Could that be combined to an inaccurate MLAT position which is not shown as MLAT in the json?

Even ignoring every json entry for which the mlat array has lat, i get some MLAT positions.
I’ve compared to a dump1090-fa instance only decoding the received data and no MLAT results which doesn’t output those stray positions.

I’ve looked into the code of dump1090-fa a bit, but i can’t quite put my finger on where the bug? is.

The problem normally doesn’t occur that often because the mlat client/server doesn’t do MLAT for planes with ADS-B position.
But the mlat-server doesn’t do surface position decoding it seems, so there are cases where a receiver gets valid positions and MLAT is still being done.

No - the CPR decode will only use odd/even pairs that have the same source (mlat, direct ADS-B, and TIS-B are considered separate source). see https://github.com/flightaware/dump1090/blob/master/track.c#L517

Also, the individual CPR odd/even state is only updated when the new message is from the same or a better source type (mlat < tisb < adsb), or when the existing data is stale (>60s old). A corner case is that relative CPR using a mix of mlat and direct ADS-B could perhaps happen if you don’t ever hear one of the odd/even types via direct ADS-B for a long time.

What’s the context here? I don’t understand quite what you’re looking at.

I was tinkering with my web interface modifications and tried to get rid of MLAT positions for aircraft on ground because those mess up the ground tracks of aircraft as they lack the precision for airport display.
Sadly it seemed i couldn’t filter out all of the MLAT positions while the aircraft was on ground.
Started up a separate dump1090-fa that only received the non-MLAT data for comparison.

Screenshot%20from%202019-10-18%2009-30-58 Screenshot%20from%202019-10-18%2009-30-56

The ADS-B positions can indeed be intermittent.
How long before the decode logic would use a MLAT position after doing a valid relative CPR?

 124     F(cpr_odd,         60, 70);  // ADS-B only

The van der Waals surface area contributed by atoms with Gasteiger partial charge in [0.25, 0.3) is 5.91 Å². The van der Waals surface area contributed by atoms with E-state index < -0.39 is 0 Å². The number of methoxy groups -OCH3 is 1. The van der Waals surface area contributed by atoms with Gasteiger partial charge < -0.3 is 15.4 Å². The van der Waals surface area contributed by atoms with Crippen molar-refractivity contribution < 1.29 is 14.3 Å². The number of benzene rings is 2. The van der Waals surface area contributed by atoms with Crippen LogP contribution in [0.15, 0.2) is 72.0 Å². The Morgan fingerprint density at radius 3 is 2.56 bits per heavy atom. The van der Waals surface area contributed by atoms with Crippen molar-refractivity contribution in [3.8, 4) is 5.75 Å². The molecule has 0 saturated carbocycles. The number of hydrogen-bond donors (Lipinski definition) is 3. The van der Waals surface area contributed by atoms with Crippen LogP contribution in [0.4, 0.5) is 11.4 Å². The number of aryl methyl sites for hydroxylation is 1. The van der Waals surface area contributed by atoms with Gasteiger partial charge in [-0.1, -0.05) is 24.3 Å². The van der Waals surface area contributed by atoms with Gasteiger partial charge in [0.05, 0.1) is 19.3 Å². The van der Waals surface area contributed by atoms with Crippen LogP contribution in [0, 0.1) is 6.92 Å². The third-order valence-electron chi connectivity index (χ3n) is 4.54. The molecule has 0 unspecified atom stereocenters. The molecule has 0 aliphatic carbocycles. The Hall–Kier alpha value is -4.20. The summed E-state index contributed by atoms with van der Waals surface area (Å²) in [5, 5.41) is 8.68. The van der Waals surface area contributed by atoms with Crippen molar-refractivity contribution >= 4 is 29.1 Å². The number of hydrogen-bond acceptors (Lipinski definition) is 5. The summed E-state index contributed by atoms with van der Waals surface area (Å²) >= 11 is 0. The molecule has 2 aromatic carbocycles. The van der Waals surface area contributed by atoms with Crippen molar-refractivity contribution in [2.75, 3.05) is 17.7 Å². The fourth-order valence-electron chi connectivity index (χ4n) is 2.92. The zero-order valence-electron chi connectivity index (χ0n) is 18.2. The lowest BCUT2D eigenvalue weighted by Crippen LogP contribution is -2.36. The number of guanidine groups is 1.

125     F(cpr_even,        60, 70);  // ADS-B only

I’d assume 60 seconds before MLAT CPR would be accepted after an ADS-B CPR is received?
I think i’m seeing MLAT positions sooner than that.
So that could happen if one were to receive only odd ADS-B CPRs and the even ADS-B CPR were to be older than 60 seconds, a relative CPR would be done on an even MLAT CPR?

Hmm i got sidetracked, that isn’t really the problem.
The problem is the MLAT derived position isn’t marked as MLAT in the json data.
Otherwise my webinterface would discard it (for ground positions, but i’ve also tried discarding all json positions marked with mlat, the MLAT positions still get through)

I think so, yes. If you were receiving both the synthetic mlat pairs of odd/even messages, and odd (only) ADS-B position messages, then you’d get both position types coming through via relative decoding; it’d never use a mismatched odd-ADSB/even-MLAT pair together for global CPR, but it could use each independently I think. Maybe something that needs fixing.

Do you have some raw data for this case that I can look at?

In what form would you like to look at that?
Beast data streams?

I’ll send you a private message.

Beast data or or view1090-fa --no-interactive output would be fine

I’ll try and filter out an example of it happening so you know what i mean.

And then record two view1090-fa --show-only outputs for the plane in question.
One output from a dump1090-fa with both beast data streams and an output for which dump1090-fa only has the non-MLAT stream.